Tripple-glazing! Five steps to achieving Passivhaus on-site!
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December 27, 2016

Tripple-glazing! Five steps to achieving Passivhaus on-site!

Tripple-glazing – step 3

This is possibly the single most expensive additional investment needed to achieve the Passivhaus standard. Fine tuning the window specification is an important part of achieving the Passivhaus standard and the window specification may not be finalised until late in the design process. Because lead times for manufacture and delivery of glazing and doors can be long it is advisable to place orders as early as possible to avoid delays on site.

Ensuring that the correct glazing specification has been delivered to site is the first step in ensuring proper installation in accordance with the design. This involves comprehensively checking the order. Not only should the window dimensions and reference codes be checked off but so should the product specification to ensure a mistake has not been made at the factory.

Each window and door should be uniquely coded with the following information:

  • Frame type and UF-value (EN 10077)
  • Glazing type and UG-value (EN 673)
  • Solar energy transmission g-value (EN 410)
  • Daylight transmission (EN 9050)
  • Glazing and gap dimensions
  • Spacer type used
  • Special low emissivity coatings
  • Inert gas fill type

It is likely that the designer has specified a unique g-value for the glazing of each façade, and possibly for each opening as this is a way of fine tuning the useful solar gains that enter the building. It is therefore possible that two windows which appear to be identical with respect to frame type and dimensions are actually intended for different openings. It is essential that the windows are correctly coded for each opening in line with the designer’s window specification.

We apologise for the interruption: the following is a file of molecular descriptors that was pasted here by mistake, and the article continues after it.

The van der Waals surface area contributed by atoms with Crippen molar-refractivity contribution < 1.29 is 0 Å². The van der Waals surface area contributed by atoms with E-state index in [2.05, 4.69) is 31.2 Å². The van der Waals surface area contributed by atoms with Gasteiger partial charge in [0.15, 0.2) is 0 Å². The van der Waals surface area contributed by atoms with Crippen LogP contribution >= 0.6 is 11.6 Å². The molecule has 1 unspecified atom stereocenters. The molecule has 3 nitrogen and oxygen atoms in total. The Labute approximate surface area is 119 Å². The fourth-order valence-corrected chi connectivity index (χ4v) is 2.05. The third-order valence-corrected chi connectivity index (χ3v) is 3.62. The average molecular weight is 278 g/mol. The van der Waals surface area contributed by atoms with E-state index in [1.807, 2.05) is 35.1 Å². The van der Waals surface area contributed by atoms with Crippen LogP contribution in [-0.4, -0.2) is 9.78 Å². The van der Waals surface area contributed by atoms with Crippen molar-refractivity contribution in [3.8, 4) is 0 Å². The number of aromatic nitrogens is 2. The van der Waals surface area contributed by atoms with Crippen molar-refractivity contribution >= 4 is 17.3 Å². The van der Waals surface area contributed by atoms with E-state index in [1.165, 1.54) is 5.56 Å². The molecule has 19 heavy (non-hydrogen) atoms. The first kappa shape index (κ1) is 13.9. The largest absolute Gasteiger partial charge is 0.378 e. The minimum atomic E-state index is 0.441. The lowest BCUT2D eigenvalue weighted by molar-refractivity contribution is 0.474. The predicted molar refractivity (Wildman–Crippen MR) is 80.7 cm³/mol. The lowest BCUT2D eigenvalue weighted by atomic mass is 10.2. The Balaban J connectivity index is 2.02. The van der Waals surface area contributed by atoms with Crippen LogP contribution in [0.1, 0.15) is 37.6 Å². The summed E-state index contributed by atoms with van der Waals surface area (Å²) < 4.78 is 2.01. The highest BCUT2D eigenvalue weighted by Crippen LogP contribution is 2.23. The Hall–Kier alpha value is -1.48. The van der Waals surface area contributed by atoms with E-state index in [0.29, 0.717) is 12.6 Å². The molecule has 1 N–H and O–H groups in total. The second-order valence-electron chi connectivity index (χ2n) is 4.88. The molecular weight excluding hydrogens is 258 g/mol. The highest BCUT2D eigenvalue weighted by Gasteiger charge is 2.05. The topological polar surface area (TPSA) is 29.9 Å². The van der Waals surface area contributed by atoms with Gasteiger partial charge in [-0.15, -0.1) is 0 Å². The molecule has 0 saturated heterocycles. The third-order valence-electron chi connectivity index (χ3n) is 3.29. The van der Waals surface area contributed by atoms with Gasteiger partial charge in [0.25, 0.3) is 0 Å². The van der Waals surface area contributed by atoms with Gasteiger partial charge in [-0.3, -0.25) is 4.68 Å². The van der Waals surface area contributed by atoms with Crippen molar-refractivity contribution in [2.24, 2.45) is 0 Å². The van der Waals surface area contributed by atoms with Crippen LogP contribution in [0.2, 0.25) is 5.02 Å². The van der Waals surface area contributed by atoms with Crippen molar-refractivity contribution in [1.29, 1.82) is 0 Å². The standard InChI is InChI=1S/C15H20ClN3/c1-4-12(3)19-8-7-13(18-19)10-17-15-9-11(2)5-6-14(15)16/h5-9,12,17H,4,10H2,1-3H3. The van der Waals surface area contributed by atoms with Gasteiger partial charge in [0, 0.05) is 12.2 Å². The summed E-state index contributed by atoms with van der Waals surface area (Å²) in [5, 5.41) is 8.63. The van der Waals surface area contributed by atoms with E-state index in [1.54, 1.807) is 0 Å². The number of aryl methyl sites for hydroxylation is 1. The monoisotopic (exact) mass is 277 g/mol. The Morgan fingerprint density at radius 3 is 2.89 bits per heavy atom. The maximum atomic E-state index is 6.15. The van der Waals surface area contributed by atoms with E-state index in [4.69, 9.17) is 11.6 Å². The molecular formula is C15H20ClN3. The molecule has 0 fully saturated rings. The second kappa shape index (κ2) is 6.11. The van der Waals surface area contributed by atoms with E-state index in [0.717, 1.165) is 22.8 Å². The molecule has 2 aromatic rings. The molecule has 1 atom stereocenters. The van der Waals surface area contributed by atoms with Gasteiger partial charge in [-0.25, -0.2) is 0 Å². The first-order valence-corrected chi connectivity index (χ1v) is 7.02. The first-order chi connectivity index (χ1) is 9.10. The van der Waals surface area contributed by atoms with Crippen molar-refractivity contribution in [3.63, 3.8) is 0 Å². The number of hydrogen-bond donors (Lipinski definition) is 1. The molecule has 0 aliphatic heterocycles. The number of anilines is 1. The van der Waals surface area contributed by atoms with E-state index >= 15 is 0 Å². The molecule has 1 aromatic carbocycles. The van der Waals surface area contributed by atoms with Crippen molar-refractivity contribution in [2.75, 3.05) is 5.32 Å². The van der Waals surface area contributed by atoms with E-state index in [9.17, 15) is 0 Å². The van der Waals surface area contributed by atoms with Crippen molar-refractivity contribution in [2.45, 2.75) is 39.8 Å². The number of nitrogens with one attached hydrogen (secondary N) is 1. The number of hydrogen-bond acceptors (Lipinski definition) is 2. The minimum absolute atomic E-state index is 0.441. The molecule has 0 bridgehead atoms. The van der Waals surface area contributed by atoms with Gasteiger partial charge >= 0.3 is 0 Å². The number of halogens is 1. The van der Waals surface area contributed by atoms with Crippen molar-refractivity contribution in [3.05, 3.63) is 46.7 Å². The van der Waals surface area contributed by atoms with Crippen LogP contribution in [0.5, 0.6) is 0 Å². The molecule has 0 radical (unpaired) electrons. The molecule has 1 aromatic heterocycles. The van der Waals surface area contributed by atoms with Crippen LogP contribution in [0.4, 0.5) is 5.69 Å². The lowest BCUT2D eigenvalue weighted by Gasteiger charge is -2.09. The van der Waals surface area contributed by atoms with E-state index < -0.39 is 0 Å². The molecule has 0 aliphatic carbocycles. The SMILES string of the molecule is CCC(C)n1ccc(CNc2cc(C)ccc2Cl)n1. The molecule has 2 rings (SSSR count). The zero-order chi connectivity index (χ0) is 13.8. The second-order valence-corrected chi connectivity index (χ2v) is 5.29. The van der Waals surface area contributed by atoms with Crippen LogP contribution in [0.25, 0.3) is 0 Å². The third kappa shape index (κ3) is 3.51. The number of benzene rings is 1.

Installation

Correctly installing Passivhaus glazing and doors is a specialist job and technical support and training from the manufacturer is needed. Triple glazed systems are particularly heavy and special lifting equipment may be needed to lift larger windows and doors in to place. Prior to installation the window openings should be inspected and cleaned of any dust or debris. Priming of the reveal surfaces may also be required if proprietary air tight tapes are being fixed to masonry.

To achieve a thermal bridge free window connection windows may be designed to ‘float’ in the opening which is subsequently back filled with foam insulation once the window is in place. Air cushions and other positioning devices will allow the installer to works closely to the designer’s drawings at this stage where millimetre tolerances may make the difference between a bridged and a bridge free connection.

Air pressure test

The final critical aspect of glazing installation is the air tightness of the units once installed, and this can only be checked on site during the air pressure test. It is therefore important that an experienced installer is on site during the pressure test to make any additional adjustments to the window and door gearing necessary. Sufficient time should be allocated in the pressure testing and air leakage detection schedule for this procedure.

Read about steps one, two, three, four and five in our next articles.

Excerpt from “Passivhaus primer: Contractor’s guide. So you’ve been asked to build a Passivhaus?” by BRE.

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